- The Ultimate Vietnam bucket list: Rice paddies, floating markets, street food and so much more!
By Joseph Francis
Ranging from the wild karst mountains and cascading rice paddies of mist-shrouded Sa Pa in the north to the postcard-perfect landscapes of Ha Long Bay, the UNESCO-loaded cityscapes of Hue to the sprawling waterways of the Mekong Delta in the south, Vietnam has risen and grown in recent decades to become one of the most alluring destinations on the entire Southeast Asian circuit. Yes sir, ravaged by war and political upheaval in the 20th century, the S-shaped nation that forms the very backbone of the Indochina peninsula now entices visitors with everything from powdery white beaches to dense jungle hikes, chilli-packed noodle soups to floating markets. Here is a Vietnam travel guide to the ultimate bucket list experiences on the menu! Enjoy…
Get lost in Hanoi’s Old Quarter
A maze of criss-crossing lanes and tight-knit alleys that forms the beating heart of the Vietnamese capital, the Hanoi Old Quarter is awash with lively backpacker hostels, fresh beer bars, artisan boutiques touting wood carvings from Sa Pa and intricate oriental jewellery, rattling cycle rickshaws and more street food options than you can shake a bowl of steaming pho noodles at. Hanoi tour guides often recommend starting your visit to the city here, delving into the mysterious Bach Ma and Dong Huong temples, gawping at the Ly Dynasty pagodas and haggling through the stalls of Dong Xuan Market.
Cruise around Ha Long Bay
A bucket list topper that’s on the menu of most all Vietnam tour guides, Ha Long bay is the veritable jewel of the north. Rising from the shimmering, aquamarine waters of the South China Sea, it’s formed from a series of more than 2,000 sheer-cut limestone islets, all soaring dramatically from the ocean bed in a medley of chiselled limestone and macaque-dotted ridges. These are best explored by boat, while there are also hotspots like the Thien Cung caves and countless bobbing fishing villages to see too.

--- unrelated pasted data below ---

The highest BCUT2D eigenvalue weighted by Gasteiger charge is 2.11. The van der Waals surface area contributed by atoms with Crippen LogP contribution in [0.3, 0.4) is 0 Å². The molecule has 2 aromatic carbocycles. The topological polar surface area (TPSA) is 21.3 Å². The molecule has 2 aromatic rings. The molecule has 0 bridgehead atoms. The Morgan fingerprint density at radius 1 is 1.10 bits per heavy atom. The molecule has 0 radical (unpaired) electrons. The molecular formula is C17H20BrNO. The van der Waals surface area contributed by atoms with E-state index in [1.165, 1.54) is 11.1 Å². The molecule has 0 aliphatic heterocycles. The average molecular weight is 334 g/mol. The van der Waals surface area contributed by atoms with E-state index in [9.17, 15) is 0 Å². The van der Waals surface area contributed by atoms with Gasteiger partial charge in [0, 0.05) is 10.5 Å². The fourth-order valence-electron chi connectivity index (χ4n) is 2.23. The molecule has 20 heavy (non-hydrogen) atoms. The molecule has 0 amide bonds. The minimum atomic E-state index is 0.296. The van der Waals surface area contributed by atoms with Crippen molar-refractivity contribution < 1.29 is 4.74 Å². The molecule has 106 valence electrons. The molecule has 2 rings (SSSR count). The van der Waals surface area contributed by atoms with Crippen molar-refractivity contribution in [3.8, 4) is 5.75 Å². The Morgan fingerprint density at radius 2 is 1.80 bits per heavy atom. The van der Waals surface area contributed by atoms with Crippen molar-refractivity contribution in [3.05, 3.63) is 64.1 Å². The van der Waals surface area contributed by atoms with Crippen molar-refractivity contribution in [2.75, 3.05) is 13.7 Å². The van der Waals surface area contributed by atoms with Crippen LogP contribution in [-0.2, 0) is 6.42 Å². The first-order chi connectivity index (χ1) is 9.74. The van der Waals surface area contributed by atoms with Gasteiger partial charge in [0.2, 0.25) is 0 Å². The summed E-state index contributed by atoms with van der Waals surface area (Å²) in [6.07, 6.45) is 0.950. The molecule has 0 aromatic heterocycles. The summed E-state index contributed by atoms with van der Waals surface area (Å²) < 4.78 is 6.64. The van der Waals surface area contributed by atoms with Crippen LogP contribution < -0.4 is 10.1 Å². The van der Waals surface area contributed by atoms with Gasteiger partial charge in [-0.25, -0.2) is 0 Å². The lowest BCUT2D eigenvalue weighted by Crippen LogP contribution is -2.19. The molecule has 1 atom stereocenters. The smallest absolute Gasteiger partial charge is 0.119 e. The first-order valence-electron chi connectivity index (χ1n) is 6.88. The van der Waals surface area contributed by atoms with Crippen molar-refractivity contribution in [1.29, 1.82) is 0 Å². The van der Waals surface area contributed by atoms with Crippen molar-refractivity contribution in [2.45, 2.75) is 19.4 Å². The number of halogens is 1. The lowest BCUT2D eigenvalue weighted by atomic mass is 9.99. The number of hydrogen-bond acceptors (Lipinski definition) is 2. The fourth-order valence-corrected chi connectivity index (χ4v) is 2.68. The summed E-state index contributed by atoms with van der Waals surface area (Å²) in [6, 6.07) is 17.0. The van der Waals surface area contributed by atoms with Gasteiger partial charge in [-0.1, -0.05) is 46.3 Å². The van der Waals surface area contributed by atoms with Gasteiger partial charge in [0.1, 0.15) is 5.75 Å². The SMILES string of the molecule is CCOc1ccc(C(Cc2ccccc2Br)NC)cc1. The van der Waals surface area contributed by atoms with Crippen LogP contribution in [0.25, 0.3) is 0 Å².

Hike the hills of Sa Pa
Set deep in the verdant valleys of the Hoàng Liên Son Mountains, the quaint hill station of Sa Pa has garnered a reputation as Vietnam’s ecotourist hub. Famed for its location close to the sweeping Muong Hoa rice paddies, the town is awash with Sa Pa tour guides eager to lead travellers out to the misty trekking trails that abound here, all of which weave past traditional tribal towns and some of the most beautiful backcountry in Southeast Asia as a whole.
Sample the street foods
Cooking up a medley of pho bo beef noodles, sweet and sour sticky rice, chilli-topped papaya salads, prawn spring rolls, boiled corn ears, curiously Francophone baguettes with just a hint of old colonialism, soy-doused yellow noodles and steamed South China Sea fish cuts, Vietnamese street food surely deserves its reputation as one of the most flavoursome arrays of dining on the globe. What’s more, the options are cheap to boot, with average dishes costing around just $1-$2 apiece!
Head for the beaches of Phu Quoc